Date: 21 November 2000
GENETICALLY ALTERED ATHLETES etc MAY BE NEXT
Two items relating to cloning, GE humans/animals etc. Some very important questions are raised in the second article from Malaysia:
Quote: "These questions should not be left to a handful of leaders or a group of scientists who could be influenced by money, fame and other considerations. Many of these research laboratories are more than happy to crow about their success at medical conferences even on live television, but seldom are there any revelations on the rate of failure, especially the destruction of life forms which do not meet the required standards... With millions of ringgit being spent on such research and the price of the company's stock dependent on the success rate of these studies, it is hardly ever that the failures are made known. The lack of enforcement authorities also raises the question of whether the so-called stringent regulations imposed on such research are ever adhered to and whether what really happens in the laboratories are closely monitored."
For more on animal genetics see: http://members.tripod.com/~ngin/gmanimal.htm
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1. GENETICALLY ALTERED ATHLETES MAY BE NEXT
The Toronto Star - 20 November 2000
In an experiment that has enormous implications for sports, a scientist recently took a gene from a fly, modified it, then reinserted it into the insect. As he had thought he might, the researcher discovered that "the strength of the fly's flight muscles were increased by 300 per cent," according to a report in the Sunday Times of London.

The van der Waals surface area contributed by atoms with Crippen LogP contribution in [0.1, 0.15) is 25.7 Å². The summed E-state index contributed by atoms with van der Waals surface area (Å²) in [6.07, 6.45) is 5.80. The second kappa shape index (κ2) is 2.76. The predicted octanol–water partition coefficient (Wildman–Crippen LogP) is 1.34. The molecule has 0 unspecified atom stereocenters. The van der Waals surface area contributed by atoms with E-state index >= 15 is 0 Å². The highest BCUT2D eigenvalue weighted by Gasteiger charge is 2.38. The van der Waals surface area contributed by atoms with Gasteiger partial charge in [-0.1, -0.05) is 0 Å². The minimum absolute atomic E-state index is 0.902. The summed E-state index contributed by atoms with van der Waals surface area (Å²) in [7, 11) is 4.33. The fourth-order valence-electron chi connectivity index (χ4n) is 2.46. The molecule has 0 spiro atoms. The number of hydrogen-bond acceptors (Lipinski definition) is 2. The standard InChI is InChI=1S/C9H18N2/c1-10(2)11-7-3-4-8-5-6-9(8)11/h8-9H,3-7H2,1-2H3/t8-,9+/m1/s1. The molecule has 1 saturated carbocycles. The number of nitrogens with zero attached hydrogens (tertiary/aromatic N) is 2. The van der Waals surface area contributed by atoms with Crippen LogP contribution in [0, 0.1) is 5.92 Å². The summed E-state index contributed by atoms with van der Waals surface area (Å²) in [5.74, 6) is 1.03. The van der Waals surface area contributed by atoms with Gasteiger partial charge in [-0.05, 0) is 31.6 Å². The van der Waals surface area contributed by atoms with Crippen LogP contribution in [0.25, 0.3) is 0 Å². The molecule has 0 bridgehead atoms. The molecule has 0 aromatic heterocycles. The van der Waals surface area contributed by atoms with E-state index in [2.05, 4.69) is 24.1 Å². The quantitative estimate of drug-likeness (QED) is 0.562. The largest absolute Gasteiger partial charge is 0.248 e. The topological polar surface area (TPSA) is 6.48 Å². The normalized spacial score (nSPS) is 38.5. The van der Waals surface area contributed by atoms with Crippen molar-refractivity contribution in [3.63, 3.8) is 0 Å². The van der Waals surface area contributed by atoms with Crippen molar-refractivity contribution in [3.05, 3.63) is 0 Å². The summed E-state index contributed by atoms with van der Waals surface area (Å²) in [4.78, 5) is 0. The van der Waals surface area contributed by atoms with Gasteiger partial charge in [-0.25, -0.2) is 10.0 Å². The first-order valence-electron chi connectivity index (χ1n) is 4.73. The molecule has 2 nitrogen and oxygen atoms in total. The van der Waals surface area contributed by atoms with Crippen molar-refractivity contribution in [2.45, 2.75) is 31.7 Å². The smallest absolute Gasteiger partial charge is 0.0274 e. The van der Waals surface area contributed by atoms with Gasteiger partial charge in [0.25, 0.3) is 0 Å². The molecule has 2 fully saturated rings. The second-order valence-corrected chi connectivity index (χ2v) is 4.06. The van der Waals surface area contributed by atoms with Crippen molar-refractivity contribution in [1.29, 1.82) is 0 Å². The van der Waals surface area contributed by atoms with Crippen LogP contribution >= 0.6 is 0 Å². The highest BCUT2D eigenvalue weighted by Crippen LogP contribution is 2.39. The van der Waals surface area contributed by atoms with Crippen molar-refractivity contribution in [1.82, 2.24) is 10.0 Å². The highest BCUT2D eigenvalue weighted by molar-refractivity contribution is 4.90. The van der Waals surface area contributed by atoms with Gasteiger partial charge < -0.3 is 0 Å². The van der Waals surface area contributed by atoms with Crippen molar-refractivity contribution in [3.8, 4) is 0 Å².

One is reminded of the science fiction classic, The Fly, in which a man's genes get mixed up with a fly's resulting in, well, horrific results. There is no suggestion in this new research of macabre cross-species inter-mixing - but boosting human performance through gene therapy or genetic engineering, says the Times, may become known as "doping from hell."
The fly study was mentioned as part of a report delivered in Copenhagen last week by Swedish professor Bengt Saltin, an expert in exercise physiology. "Through gene therapy, today's elite athletes could be tomorrow's freak performers," says the Times. "Using a virus as the transport agent, particular genes can be inserted into the cell to create all kinds of change" - as early as the next Summer Games in Athens in 2004.
"The sprinter can have more fast twitch muscles, the long distance runner can have the gene that produces the blood-boosting hormone erythropoietin, the high jumper can opt for localized muscle growth in his take-off leg and the basketball player may want four or five extra inches in height. It will all be possible."